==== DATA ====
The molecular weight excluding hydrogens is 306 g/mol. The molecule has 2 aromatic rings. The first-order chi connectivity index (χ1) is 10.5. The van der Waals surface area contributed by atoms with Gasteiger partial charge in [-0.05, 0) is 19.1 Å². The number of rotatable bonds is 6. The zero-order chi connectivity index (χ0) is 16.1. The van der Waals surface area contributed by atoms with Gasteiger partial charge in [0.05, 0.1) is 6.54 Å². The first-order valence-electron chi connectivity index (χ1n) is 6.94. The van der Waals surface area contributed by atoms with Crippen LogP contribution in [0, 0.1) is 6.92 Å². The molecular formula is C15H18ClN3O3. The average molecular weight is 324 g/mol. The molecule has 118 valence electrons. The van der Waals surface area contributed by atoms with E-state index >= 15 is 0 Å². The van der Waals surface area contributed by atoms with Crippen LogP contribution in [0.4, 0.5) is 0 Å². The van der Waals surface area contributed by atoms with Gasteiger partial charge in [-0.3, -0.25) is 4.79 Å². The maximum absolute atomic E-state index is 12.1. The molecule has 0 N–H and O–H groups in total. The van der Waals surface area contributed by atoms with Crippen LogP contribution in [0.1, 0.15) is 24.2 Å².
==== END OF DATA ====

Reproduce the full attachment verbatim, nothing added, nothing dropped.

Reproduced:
The molecular weight excluding hydrogens is 306 g/mol. The molecule has 2 aromatic rings. The first-order chi connectivity index (χ1) is 10.5. The van der Waals surface area contributed by atoms with Gasteiger partial charge in [-0.05, 0) is 19.1 Å². The number of rotatable bonds is 6. The zero-order chi connectivity index (χ0) is 16.1. The van der Waals surface area contributed by atoms with Gasteiger partial charge in [0.05, 0.1) is 6.54 Å². The first-order valence-electron chi connectivity index (χ1n) is 6.94. The van der Waals surface area contributed by atoms with Crippen LogP contribution in [0, 0.1) is 6.92 Å². The molecular formula is C15H18ClN3O3. The average molecular weight is 324 g/mol. The molecule has 118 valence electrons. The van der Waals surface area contributed by atoms with E-state index >= 15 is 0 Å². The van der Waals surface area contributed by atoms with Crippen LogP contribution in [0.4, 0.5) is 0 Å². The van der Waals surface area contributed by atoms with Gasteiger partial charge in [-0.3, -0.25) is 4.79 Å². The maximum absolute atomic E-state index is 12.1. The molecule has 0 N–H and O–H groups in total. The van der Waals surface area contributed by atoms with Crippen LogP contribution in [0.1, 0.15) is 24.2 Å².